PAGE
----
With Integrity in the Balance, Professional Leagues Need To Take Action

Stephen HennesseyCorrespondent IMay 13, 2008

This is a crucial period of time for sports.

Years from now, people will look back to this time as a disaster. If trends continue, these people will see why the sports world is in a state of emergency. Performance-enhancing drugs, video taping coaches' signals, and paying collegiate athletes tens of thousands of dollars in benefits.

We are watching the demise of former stars such as Roger Clemens, Barry Bonds, Michael Vick, Tim Donaghy, and mega-coach Bill Belichick.

We have watched the Clemens-Brian McNamee congressional hearings on television.

We have turned our heads when Bonds broke Hank Aaron's home run record, only to act upset when he actually held the record.

And we have honored the New England Patriots' "dynasty" run, until the Spygate scandal was exposed and we watched the video tapes released by ex-cameraman Matt Walsh.

People in all walks of life will do anything in an attempt to give themselves an advantage. That is no secret.

However, witnessing the corruption and cheating of our most revered sports stars brings a sour taste. We cannot trust the sports we are watching. We cannot wallow in the sports that have been our escapes since childhood.

Is that elusive running back on steroids? Is this newly emerging home run hitter taking Human Growth Hormone? Does this Super Bowl champion team know what play is coming?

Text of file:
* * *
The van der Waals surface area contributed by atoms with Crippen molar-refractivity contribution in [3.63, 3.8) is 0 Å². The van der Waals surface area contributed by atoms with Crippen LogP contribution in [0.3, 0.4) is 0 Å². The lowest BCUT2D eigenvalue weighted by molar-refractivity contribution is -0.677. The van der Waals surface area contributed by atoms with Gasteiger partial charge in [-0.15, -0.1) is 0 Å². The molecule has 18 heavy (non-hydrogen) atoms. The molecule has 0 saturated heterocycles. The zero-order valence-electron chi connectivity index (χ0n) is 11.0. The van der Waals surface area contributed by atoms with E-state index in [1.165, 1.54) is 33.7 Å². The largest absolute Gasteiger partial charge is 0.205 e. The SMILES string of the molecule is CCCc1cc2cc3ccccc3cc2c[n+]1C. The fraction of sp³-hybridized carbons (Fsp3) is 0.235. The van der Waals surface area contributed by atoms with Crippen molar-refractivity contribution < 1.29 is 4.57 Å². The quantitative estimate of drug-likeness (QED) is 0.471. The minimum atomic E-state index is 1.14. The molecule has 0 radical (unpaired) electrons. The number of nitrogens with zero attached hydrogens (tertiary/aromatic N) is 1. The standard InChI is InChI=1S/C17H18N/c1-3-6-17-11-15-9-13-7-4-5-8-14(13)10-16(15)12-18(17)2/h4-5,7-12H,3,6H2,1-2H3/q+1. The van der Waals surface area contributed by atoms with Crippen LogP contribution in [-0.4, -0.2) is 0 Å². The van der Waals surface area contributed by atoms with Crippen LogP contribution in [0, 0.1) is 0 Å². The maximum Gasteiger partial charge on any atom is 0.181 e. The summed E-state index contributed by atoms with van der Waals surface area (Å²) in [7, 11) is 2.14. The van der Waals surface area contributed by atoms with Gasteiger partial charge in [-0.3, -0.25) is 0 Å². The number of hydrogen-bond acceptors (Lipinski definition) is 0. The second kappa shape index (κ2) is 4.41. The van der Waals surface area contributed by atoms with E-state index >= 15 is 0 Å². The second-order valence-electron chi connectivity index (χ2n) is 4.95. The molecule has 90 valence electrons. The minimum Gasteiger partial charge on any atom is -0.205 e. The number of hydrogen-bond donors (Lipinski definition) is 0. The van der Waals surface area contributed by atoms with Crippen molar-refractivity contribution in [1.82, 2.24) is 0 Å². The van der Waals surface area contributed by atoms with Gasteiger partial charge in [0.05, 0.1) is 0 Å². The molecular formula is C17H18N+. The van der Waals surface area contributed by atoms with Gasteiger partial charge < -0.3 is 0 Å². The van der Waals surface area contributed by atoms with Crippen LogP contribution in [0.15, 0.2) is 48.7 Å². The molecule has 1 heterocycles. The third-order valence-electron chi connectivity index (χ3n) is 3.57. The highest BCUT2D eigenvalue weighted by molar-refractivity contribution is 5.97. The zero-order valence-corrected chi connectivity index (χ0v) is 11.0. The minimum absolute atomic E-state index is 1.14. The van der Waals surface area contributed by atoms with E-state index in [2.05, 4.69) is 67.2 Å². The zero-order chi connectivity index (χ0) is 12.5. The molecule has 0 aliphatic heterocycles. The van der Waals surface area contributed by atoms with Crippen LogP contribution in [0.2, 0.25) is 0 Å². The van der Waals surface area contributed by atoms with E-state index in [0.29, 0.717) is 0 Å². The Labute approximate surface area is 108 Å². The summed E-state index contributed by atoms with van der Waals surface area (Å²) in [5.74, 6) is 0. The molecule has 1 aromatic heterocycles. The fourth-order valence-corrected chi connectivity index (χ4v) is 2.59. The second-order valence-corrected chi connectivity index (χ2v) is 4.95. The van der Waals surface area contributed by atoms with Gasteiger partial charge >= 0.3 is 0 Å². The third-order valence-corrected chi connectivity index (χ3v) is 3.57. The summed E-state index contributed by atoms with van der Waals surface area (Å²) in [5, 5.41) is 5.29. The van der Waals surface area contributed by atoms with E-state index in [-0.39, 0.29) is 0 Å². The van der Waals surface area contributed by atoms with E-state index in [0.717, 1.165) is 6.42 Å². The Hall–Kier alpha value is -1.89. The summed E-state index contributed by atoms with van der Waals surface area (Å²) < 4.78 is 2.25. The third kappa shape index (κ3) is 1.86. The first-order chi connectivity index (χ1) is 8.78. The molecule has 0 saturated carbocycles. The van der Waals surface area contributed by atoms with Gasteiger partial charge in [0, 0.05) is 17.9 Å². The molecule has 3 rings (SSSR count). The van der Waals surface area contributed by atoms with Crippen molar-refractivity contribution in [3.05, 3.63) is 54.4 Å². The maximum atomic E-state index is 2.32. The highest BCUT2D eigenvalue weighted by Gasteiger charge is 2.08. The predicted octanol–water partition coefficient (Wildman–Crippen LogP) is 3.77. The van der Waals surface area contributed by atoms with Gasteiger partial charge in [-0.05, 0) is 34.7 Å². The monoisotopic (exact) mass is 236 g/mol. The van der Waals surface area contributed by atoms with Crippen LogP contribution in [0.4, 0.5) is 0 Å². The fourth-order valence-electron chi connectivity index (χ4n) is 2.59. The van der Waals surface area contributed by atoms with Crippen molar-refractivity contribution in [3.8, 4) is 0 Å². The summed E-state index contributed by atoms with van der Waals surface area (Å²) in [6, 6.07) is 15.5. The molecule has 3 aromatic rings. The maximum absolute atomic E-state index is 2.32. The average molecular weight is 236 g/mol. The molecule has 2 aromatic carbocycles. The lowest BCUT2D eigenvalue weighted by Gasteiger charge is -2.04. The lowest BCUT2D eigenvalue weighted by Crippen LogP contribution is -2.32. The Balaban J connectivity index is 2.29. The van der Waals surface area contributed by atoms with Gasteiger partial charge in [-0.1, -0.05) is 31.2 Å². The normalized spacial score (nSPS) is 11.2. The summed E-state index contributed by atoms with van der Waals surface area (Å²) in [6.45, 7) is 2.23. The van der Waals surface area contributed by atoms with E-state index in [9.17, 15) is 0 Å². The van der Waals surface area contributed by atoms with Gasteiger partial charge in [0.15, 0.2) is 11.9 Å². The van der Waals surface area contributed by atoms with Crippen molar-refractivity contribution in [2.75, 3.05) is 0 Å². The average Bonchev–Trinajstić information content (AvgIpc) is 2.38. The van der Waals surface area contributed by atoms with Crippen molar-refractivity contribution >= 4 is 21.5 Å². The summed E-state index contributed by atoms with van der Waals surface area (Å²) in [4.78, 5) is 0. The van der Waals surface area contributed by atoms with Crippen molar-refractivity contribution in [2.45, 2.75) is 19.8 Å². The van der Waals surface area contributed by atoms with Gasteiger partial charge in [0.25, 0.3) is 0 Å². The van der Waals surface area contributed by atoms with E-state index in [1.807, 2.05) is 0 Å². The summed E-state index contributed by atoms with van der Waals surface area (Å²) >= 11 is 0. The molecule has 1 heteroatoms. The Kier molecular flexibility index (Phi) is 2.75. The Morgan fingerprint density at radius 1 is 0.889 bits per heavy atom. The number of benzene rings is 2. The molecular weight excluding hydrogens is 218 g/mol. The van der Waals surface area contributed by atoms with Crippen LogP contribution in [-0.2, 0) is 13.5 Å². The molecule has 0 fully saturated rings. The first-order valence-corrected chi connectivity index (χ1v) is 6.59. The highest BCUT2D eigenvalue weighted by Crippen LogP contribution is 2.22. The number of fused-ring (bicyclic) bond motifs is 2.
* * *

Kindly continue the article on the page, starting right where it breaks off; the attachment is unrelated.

Trust is gone—we are now forced to question every miraculous event. What used to be celebrated by genuine fans will now be met by skeptics.

In order to regain the trust of its loyal fans, each professional league must take enormous steps to prove that its integrity is trustworthy.

The NFL must place security guards with each team, ensuring that video-taping cannot occur. The NBA must do extensive background checks on its referees, in order to make sure there are no hidden interests for these officials. And the MLB must come up with a full proof testing policy to ensure that its athletes are not on steroids or HGH.

If these leagues do not take such action and levy penalties, then we will forever remember this time as that in which professional sports lost its integrity for good.